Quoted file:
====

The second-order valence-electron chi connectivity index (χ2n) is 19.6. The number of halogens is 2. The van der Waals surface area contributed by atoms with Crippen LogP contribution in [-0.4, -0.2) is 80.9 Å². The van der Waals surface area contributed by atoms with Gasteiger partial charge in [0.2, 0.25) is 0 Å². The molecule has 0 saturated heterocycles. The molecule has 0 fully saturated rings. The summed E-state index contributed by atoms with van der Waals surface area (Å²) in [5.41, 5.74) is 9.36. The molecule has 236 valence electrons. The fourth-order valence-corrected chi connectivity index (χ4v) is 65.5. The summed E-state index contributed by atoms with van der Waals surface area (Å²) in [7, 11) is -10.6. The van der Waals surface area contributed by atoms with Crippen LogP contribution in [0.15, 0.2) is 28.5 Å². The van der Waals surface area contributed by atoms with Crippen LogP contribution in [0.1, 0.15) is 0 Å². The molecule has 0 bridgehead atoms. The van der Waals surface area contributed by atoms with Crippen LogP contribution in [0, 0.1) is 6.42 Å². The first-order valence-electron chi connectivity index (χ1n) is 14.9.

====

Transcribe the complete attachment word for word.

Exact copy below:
The second-order valence-electron chi connectivity index (χ2n) is 19.6. The number of halogens is 2. The van der Waals surface area contributed by atoms with Crippen LogP contribution in [-0.4, -0.2) is 80.9 Å². The van der Waals surface area contributed by atoms with Gasteiger partial charge in [0.2, 0.25) is 0 Å². The molecule has 0 saturated heterocycles. The molecule has 0 fully saturated rings. The summed E-state index contributed by atoms with van der Waals surface area (Å²) in [5.41, 5.74) is 9.36. The molecule has 236 valence electrons. The fourth-order valence-corrected chi connectivity index (χ4v) is 65.5. The summed E-state index contributed by atoms with van der Waals surface area (Å²) in [7, 11) is -10.6. The van der Waals surface area contributed by atoms with Crippen LogP contribution in [0.15, 0.2) is 28.5 Å². The van der Waals surface area contributed by atoms with Crippen LogP contribution in [0.1, 0.15) is 0 Å². The molecule has 0 bridgehead atoms. The van der Waals surface area contributed by atoms with Crippen LogP contribution in [0, 0.1) is 6.42 Å². The first-order valence-electron chi connectivity index (χ1n) is 14.9.